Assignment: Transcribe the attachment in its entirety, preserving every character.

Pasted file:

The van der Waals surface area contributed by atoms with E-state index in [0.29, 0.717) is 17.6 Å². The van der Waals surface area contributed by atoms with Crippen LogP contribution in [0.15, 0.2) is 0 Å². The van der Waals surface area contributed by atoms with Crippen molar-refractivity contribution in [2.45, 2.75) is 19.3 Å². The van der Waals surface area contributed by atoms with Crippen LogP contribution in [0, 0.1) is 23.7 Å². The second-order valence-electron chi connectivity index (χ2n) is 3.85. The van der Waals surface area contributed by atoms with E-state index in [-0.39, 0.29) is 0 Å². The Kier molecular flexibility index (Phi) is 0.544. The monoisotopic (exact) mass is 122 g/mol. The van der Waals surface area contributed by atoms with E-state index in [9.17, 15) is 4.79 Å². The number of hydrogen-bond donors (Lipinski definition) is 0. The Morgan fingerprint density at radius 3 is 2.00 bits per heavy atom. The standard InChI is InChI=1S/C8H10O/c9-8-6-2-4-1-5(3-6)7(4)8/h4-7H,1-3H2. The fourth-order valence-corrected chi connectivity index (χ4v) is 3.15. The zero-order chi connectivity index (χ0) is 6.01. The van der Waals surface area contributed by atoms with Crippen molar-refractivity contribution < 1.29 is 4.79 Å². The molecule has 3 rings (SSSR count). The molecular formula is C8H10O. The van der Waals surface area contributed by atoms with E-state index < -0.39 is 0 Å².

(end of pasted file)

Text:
The van der Waals surface area contributed by atoms with E-state index in [0.29, 0.717) is 17.6 Å². The van der Waals surface area contributed by atoms with Crippen LogP contribution in [0.15, 0.2) is 0 Å². The van der Waals surface area contributed by atoms with Crippen molar-refractivity contribution in [2.45, 2.75) is 19.3 Å². The van der Waals surface area contributed by atoms with Crippen LogP contribution in [0, 0.1) is 23.7 Å². The second-order valence-electron chi connectivity index (χ2n) is 3.85. The van der Waals surface area contributed by atoms with E-state index in [-0.39, 0.29) is 0 Å². The Kier molecular flexibility index (Phi) is 0.544. The monoisotopic (exact) mass is 122 g/mol. The van der Waals surface area contributed by atoms with E-state index in [9.17, 15) is 4.79 Å². The number of hydrogen-bond donors (Lipinski definition) is 0. The Morgan fingerprint density at radius 3 is 2.00 bits per heavy atom. The standard InChI is InChI=1S/C8H10O/c9-8-6-2-4-1-5(3-6)7(4)8/h4-7H,1-3H2. The fourth-order valence-corrected chi connectivity index (χ4v) is 3.15. The zero-order chi connectivity index (χ0) is 6.01. The van der Waals surface area contributed by atoms with Crippen molar-refractivity contribution < 1.29 is 4.79 Å². The molecule has 3 rings (SSSR count). The molecular formula is C8H10O. The van der Waals surface area contributed by atoms with E-state index < -0.39 is 0 Å².